Combining two of his greatest passions - Asia and road tripping - IVHQ's Reeve Barnett shares how to make the most of your time as a volunteer in Asia. Consider yourself warned, his passion may be somewhat contagious...
What is the first thought that comes to mind when you hear "road trip"?
“Road trip…………..road trip…………..volunteer road trip………….."
Say this over and over again, out loud or in your head, and I am sure a spark of excitement will begin to grow and grow…
I personally love hearing "road trip" as all sorts of connotations come to mind. The two strongest connotations I get are freedom and adventure. The idea that I am my own person and I can do what I like, experience my own experiences with my best mates and do all this with a laid back exterior and a smile on my face. I have taken many road trips in my life and each one has provided me with fond memories.
My favorite road trip to date was over summertime a few years ago, cruising along the highway on the coast in New Zealand with five mates and surf boards all hanging out the back, trying to eat ice-creams that were splattering our faces from the wind. Road trips are a key way to travel around the word, as by definition it is a journey made by a car or bus, which you can pretty much do anywhere. Interestingly, the first ever recorded road trip took place in Germany in 1888 and was 106 kilometers!
Now you are probably wondering how volunteering can fit into this concept of road tripping? Let me introduce South East Asia...
I have traveled to South East Asia many times over my short life and there are plenty of reasons why. South East Asia comprises of 10 independent countries, with over 600 million people, speaking over 1,000 languages. As you can imagine there is massive diversity in culture, scenery and culinary dishes, and International Volunteer HQ is excited to offer volunteer programs in six South East Asian countries - Bali, Cambodia, Laos, Philippines, Thailand and Vietnam.
My question to volunteers who are looking to journey to this inspiring part of the world is: Why stop at one country? Why not make your trip into a journey and turn it into a road trip? Instead of flying into Bangkok and out of Bangkok, create a road trip that starts in Bangkok and ends in Ho Chi Minh City. Doesn’t that sound like more fun?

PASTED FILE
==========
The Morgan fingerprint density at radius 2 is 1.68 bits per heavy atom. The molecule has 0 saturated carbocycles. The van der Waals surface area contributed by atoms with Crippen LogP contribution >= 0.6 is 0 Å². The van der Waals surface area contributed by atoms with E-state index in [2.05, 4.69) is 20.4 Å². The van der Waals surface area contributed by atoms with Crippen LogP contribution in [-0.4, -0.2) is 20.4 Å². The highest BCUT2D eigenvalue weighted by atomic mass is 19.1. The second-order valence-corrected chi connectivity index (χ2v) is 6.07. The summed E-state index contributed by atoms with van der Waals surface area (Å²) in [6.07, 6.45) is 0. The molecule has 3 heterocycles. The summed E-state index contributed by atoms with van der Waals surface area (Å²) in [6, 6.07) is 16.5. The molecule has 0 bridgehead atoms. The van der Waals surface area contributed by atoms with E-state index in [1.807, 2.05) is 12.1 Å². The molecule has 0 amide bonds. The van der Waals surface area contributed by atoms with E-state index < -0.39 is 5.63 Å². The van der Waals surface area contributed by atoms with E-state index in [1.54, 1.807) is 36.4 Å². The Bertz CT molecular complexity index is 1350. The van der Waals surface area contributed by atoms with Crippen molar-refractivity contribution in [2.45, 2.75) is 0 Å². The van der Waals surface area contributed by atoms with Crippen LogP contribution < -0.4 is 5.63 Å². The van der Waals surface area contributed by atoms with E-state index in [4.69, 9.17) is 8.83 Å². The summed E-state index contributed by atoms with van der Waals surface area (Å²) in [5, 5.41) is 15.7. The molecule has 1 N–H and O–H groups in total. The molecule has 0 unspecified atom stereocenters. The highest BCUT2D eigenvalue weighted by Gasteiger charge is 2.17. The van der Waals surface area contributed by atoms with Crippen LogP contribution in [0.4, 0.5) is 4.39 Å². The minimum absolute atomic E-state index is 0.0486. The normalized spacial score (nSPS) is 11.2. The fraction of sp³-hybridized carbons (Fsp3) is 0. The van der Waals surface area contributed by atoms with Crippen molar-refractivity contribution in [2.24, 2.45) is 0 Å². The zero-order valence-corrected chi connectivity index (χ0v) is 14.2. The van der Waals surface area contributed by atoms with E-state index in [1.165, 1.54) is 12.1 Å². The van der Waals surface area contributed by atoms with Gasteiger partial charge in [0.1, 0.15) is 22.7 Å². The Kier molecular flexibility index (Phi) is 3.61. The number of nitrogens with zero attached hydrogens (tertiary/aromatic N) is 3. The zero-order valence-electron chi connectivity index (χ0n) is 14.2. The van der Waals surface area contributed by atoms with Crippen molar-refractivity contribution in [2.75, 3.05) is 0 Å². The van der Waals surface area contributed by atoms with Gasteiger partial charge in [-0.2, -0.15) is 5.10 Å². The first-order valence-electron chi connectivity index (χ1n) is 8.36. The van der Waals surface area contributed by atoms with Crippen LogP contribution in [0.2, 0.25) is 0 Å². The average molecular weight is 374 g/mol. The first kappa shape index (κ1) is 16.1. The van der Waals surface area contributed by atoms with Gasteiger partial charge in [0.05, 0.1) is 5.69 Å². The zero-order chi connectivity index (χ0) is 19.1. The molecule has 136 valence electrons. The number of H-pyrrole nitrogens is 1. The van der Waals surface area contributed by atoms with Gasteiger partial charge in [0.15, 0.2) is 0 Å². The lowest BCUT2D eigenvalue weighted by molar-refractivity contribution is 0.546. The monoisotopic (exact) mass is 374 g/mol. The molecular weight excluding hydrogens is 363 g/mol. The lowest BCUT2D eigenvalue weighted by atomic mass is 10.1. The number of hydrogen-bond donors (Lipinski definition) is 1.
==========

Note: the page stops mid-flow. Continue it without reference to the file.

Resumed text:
South East Asia may be considered small in scale compared to the rest of the world but it packs a lot of punch and boasts a fascinating history. You many not know that there is a real mix of Indian influence in Cambodia, Laos and Thailand; however Vietnam was under China’s sphere of influence throughout much of its history. When traveling through these countries, you now notice the small details of influence that come through in everyday life. As a rule, people who eat with their fingers are more likely influenced by the Indian culture, whereas the people influenced by ancient Chinese culture, eat with chopsticks.
Or did you know that Thailand was the only country in South East Asia that remained free of colonial occupation? Wouldn’t you like to see how this has made Thailand different to the other countries? Road trip through South East Asia and find out!
Then came the spread of Islam; then the Europeans came with their colonializing power and established their power far and wide; large World War 2 battles raging between the allies and the Japanese because of its strategic location for shipping routes; conflict between the Communists and the Non-Communists. As you can read, there has been a lot of history that has shaped this part of the world into what it is today. I can assure you that if you road trip here, you will never get bored and nothing is ever the same.
Volunteering in multiple programs in South East Asia is a fantastic opportunity, as this gives you the opportunity to explore more of the region while contributing to sustainable development projects. I have put an itinerary together of how a volunteer could road trip across South East Asia, based on my experience...
Volunteer in Asia Road Trip: The South East Asian Ham Sandwich